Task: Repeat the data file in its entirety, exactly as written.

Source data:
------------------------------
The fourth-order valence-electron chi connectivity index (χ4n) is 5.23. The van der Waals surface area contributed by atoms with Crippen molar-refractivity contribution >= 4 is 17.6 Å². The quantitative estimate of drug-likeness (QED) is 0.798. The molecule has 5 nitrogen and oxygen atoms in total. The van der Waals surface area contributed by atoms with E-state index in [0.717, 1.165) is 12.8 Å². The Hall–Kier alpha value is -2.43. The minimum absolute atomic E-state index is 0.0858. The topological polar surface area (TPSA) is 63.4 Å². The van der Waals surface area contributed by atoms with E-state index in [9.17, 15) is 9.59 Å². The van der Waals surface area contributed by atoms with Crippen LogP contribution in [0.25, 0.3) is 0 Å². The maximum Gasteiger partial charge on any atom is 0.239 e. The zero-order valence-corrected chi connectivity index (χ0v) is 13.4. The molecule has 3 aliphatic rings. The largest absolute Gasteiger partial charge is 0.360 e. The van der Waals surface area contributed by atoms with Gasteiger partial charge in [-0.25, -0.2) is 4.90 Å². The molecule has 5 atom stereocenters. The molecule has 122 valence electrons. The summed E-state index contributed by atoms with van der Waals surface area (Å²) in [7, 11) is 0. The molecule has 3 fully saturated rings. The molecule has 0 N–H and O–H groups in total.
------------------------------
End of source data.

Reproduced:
The fourth-order valence-electron chi connectivity index (χ4n) is 5.23. The van der Waals surface area contributed by atoms with Crippen molar-refractivity contribution >= 4 is 17.6 Å². The quantitative estimate of drug-likeness (QED) is 0.798. The molecule has 5 nitrogen and oxygen atoms in total. The van der Waals surface area contributed by atoms with E-state index in [0.717, 1.165) is 12.8 Å². The Hall–Kier alpha value is -2.43. The minimum absolute atomic E-state index is 0.0858. The topological polar surface area (TPSA) is 63.4 Å². The van der Waals surface area contributed by atoms with E-state index in [9.17, 15) is 9.59 Å². The van der Waals surface area contributed by atoms with Crippen LogP contribution in [0.25, 0.3) is 0 Å². The maximum Gasteiger partial charge on any atom is 0.239 e. The zero-order valence-corrected chi connectivity index (χ0v) is 13.4. The molecule has 3 aliphatic rings. The largest absolute Gasteiger partial charge is 0.360 e. The van der Waals surface area contributed by atoms with Gasteiger partial charge in [-0.25, -0.2) is 4.90 Å². The molecule has 5 atom stereocenters. The molecule has 122 valence electrons. The summed E-state index contributed by atoms with van der Waals surface area (Å²) in [7, 11) is 0. The molecule has 3 fully saturated rings. The molecule has 0 N–H and O–H groups in total.